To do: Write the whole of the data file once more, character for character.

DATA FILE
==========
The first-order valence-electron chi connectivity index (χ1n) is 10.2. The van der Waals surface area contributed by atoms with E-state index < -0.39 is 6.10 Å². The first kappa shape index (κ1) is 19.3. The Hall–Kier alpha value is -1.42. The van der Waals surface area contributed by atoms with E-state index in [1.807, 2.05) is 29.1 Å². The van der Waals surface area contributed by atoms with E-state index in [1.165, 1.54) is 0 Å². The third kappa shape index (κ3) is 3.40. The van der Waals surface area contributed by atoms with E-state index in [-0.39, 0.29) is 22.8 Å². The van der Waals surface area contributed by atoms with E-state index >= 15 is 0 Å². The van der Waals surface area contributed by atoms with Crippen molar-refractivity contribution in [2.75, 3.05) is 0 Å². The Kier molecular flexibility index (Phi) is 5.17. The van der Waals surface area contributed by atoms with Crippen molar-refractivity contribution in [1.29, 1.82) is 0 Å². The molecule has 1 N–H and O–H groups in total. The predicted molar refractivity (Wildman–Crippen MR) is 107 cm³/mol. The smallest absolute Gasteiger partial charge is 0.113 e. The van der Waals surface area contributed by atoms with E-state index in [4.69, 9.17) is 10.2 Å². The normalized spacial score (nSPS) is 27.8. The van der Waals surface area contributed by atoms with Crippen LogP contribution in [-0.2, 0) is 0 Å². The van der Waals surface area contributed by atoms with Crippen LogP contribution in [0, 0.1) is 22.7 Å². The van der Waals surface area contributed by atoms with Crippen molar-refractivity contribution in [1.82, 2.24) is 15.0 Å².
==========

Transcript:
The first-order valence-electron chi connectivity index (χ1n) is 10.2. The van der Waals surface area contributed by atoms with E-state index < -0.39 is 6.10 Å². The first kappa shape index (κ1) is 19.3. The Hall–Kier alpha value is -1.42. The van der Waals surface area contributed by atoms with E-state index in [1.807, 2.05) is 29.1 Å². The van der Waals surface area contributed by atoms with E-state index in [1.165, 1.54) is 0 Å². The third kappa shape index (κ3) is 3.40. The van der Waals surface area contributed by atoms with E-state index in [-0.39, 0.29) is 22.8 Å². The van der Waals surface area contributed by atoms with E-state index >= 15 is 0 Å². The van der Waals surface area contributed by atoms with Crippen molar-refractivity contribution in [2.75, 3.05) is 0 Å². The Kier molecular flexibility index (Phi) is 5.17. The van der Waals surface area contributed by atoms with Crippen molar-refractivity contribution in [1.29, 1.82) is 0 Å². The molecule has 1 N–H and O–H groups in total. The predicted molar refractivity (Wildman–Crippen MR) is 107 cm³/mol. The smallest absolute Gasteiger partial charge is 0.113 e. The van der Waals surface area contributed by atoms with E-state index in [4.69, 9.17) is 10.2 Å². The normalized spacial score (nSPS) is 27.8. The van der Waals surface area contributed by atoms with Crippen LogP contribution in [-0.2, 0) is 0 Å². The van der Waals surface area contributed by atoms with Crippen LogP contribution in [0, 0.1) is 22.7 Å². The van der Waals surface area contributed by atoms with Crippen molar-refractivity contribution in [1.82, 2.24) is 15.0 Å².